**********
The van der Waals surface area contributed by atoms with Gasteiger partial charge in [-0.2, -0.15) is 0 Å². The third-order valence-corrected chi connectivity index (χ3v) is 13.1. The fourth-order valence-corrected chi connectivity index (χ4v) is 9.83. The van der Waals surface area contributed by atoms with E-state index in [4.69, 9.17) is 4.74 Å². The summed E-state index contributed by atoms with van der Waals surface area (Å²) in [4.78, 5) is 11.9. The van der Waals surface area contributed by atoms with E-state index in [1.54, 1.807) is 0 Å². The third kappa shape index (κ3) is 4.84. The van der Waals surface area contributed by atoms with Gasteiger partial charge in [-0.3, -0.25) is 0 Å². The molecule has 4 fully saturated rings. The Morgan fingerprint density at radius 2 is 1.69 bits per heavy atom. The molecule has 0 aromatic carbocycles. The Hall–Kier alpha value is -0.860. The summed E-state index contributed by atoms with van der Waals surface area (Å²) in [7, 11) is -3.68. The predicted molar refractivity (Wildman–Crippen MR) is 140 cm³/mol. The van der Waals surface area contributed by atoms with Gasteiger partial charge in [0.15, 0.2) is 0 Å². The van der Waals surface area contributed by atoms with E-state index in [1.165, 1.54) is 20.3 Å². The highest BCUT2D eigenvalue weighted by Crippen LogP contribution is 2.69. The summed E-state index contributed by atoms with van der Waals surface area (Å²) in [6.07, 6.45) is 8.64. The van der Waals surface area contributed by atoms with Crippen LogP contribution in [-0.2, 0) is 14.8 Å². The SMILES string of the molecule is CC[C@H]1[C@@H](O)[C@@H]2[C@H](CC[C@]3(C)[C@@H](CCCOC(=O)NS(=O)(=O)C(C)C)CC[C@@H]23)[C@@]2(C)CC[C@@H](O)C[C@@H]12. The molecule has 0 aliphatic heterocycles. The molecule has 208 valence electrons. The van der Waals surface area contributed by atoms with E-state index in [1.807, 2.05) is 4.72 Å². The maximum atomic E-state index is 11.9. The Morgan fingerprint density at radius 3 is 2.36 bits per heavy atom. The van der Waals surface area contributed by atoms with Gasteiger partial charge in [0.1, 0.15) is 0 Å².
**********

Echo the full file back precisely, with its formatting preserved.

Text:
The van der Waals surface area contributed by atoms with Gasteiger partial charge in [-0.2, -0.15) is 0 Å². The third-order valence-corrected chi connectivity index (χ3v) is 13.1. The fourth-order valence-corrected chi connectivity index (χ4v) is 9.83. The van der Waals surface area contributed by atoms with E-state index in [4.69, 9.17) is 4.74 Å². The summed E-state index contributed by atoms with van der Waals surface area (Å²) in [4.78, 5) is 11.9. The van der Waals surface area contributed by atoms with E-state index in [1.54, 1.807) is 0 Å². The third kappa shape index (κ3) is 4.84. The van der Waals surface area contributed by atoms with Gasteiger partial charge in [-0.3, -0.25) is 0 Å². The molecule has 4 fully saturated rings. The Morgan fingerprint density at radius 2 is 1.69 bits per heavy atom. The molecule has 0 aromatic carbocycles. The Hall–Kier alpha value is -0.860. The summed E-state index contributed by atoms with van der Waals surface area (Å²) in [7, 11) is -3.68. The predicted molar refractivity (Wildman–Crippen MR) is 140 cm³/mol. The van der Waals surface area contributed by atoms with Gasteiger partial charge in [0.15, 0.2) is 0 Å². The van der Waals surface area contributed by atoms with E-state index in [1.165, 1.54) is 20.3 Å². The highest BCUT2D eigenvalue weighted by Crippen LogP contribution is 2.69. The summed E-state index contributed by atoms with van der Waals surface area (Å²) in [6.07, 6.45) is 8.64. The van der Waals surface area contributed by atoms with Crippen LogP contribution in [-0.2, 0) is 14.8 Å². The SMILES string of the molecule is CC[C@H]1[C@@H](O)[C@@H]2[C@H](CC[C@]3(C)[C@@H](CCCOC(=O)NS(=O)(=O)C(C)C)CC[C@@H]23)[C@@]2(C)CC[C@@H](O)C[C@@H]12. The molecule has 0 aliphatic heterocycles. The molecule has 208 valence electrons. The van der Waals surface area contributed by atoms with E-state index in [1.807, 2.05) is 4.72 Å². The maximum atomic E-state index is 11.9. The Morgan fingerprint density at radius 3 is 2.36 bits per heavy atom. The van der Waals surface area contributed by atoms with Gasteiger partial charge in [0.1, 0.15) is 0 Å².